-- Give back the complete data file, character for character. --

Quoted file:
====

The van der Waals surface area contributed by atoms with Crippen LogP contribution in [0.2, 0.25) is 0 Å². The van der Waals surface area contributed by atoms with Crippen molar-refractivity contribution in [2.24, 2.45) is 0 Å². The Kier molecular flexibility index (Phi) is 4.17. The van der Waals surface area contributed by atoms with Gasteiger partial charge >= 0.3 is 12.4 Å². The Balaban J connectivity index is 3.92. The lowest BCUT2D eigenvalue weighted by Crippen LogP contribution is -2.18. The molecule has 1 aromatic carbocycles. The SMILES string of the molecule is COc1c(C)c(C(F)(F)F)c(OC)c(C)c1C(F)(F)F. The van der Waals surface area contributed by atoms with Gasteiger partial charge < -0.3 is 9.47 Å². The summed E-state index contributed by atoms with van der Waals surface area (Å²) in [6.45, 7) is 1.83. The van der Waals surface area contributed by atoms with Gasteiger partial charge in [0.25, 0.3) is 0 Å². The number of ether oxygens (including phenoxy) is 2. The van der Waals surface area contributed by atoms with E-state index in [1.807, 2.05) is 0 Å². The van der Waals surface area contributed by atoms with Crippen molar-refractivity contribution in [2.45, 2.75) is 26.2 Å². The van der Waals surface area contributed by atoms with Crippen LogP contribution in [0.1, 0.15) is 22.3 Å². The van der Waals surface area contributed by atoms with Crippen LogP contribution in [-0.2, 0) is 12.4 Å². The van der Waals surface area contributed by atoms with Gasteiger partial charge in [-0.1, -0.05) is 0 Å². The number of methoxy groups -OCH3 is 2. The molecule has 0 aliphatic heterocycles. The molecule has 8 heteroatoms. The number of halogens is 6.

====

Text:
The van der Waals surface area contributed by atoms with Crippen LogP contribution in [0.2, 0.25) is 0 Å². The van der Waals surface area contributed by atoms with Crippen molar-refractivity contribution in [2.24, 2.45) is 0 Å². The Kier molecular flexibility index (Phi) is 4.17. The van der Waals surface area contributed by atoms with Gasteiger partial charge >= 0.3 is 12.4 Å². The Balaban J connectivity index is 3.92. The lowest BCUT2D eigenvalue weighted by Crippen LogP contribution is -2.18. The molecule has 1 aromatic carbocycles. The SMILES string of the molecule is COc1c(C)c(C(F)(F)F)c(OC)c(C)c1C(F)(F)F. The van der Waals surface area contributed by atoms with Gasteiger partial charge < -0.3 is 9.47 Å². The summed E-state index contributed by atoms with van der Waals surface area (Å²) in [6.45, 7) is 1.83. The van der Waals surface area contributed by atoms with Gasteiger partial charge in [0.25, 0.3) is 0 Å². The number of ether oxygens (including phenoxy) is 2. The van der Waals surface area contributed by atoms with E-state index in [1.807, 2.05) is 0 Å². The van der Waals surface area contributed by atoms with Crippen molar-refractivity contribution in [2.45, 2.75) is 26.2 Å². The van der Waals surface area contributed by atoms with Crippen LogP contribution in [0.1, 0.15) is 22.3 Å². The van der Waals surface area contributed by atoms with Crippen LogP contribution in [-0.2, 0) is 12.4 Å². The van der Waals surface area contributed by atoms with Gasteiger partial charge in [-0.1, -0.05) is 0 Å². The number of methoxy groups -OCH3 is 2. The molecule has 0 aliphatic heterocycles. The molecule has 8 heteroatoms. The number of halogens is 6.